The Basics of the Writer’s Strike – 50 Days in

The Basics of the Writer's Strike - 50 Days in

The Writers Guild of America, a group with 11,500 members, has been on strike for over 50 days. According to the writers, significant changes in the entertainment industry, mainly due to streaming and new technology, have created many problems for them.

This is the first big strike in Hollywood in 15 years, and it may last a while. Let’s take a look at what the writers are asking for:

First, they want to be paid more. Even though there are more jobs for writers because of all the streaming services, they are making less money than before. Ten years ago, about a third of TV writers made the minimum amount they could be paid. Now, almost half of them are making this minimum. When you consider how prices have increased over time, writers made about 14% less than five years ago. When considering inflation, the average weekly pay for writer-producers has also dropped by 23% over the last decade. Writers say that many of them aren’t making enough to live on. They also want better pensions and health benefits.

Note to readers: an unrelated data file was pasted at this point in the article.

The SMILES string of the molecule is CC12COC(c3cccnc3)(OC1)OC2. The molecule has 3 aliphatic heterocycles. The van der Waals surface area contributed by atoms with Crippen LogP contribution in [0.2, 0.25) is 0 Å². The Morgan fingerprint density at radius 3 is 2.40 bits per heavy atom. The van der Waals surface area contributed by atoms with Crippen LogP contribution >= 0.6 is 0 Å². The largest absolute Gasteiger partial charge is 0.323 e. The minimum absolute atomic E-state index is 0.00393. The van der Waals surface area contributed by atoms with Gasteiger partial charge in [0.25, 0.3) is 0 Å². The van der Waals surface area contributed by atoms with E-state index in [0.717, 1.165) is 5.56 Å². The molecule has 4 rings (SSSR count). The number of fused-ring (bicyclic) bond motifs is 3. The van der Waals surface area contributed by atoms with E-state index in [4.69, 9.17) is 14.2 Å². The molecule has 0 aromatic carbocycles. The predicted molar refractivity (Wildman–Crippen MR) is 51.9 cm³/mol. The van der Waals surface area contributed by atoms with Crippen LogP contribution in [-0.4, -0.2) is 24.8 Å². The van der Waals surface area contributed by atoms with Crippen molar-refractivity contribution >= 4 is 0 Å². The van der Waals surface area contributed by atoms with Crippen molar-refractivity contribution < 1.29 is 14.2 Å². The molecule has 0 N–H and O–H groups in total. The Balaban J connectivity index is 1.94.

Next, writers are concerned about residuals, the money they make when their work is shown again or sold elsewhere. This used to be a big part of how writers made money. But now, shows and movies usually go on a streaming service, and that’s it. Streaming services don’t tell writers how many people are watching their stuff, so writers need to know how much their work is worth. The Writers Guild wants more money upfront to compensate for this loss in residuals.

Lastly, the Guild wants TV shows to guarantee that they’ll hire a certain number of writers for a certain amount of time. The problem is that now there are “mini rooms,” which are small groups of writers that work on a show before it’s inevitable that the show will be made. This means writers might work for a long time on a show that never happens. This kind of setup also gets around some of the rules that are supposed to protect writers from being overworked. This became more common during the COVID-19 pandemic when writers started meeting online.

In short, the Writers Guild of America is fighting for better pay, benefits, and working conditions for its members in an industry undergoing many changes.

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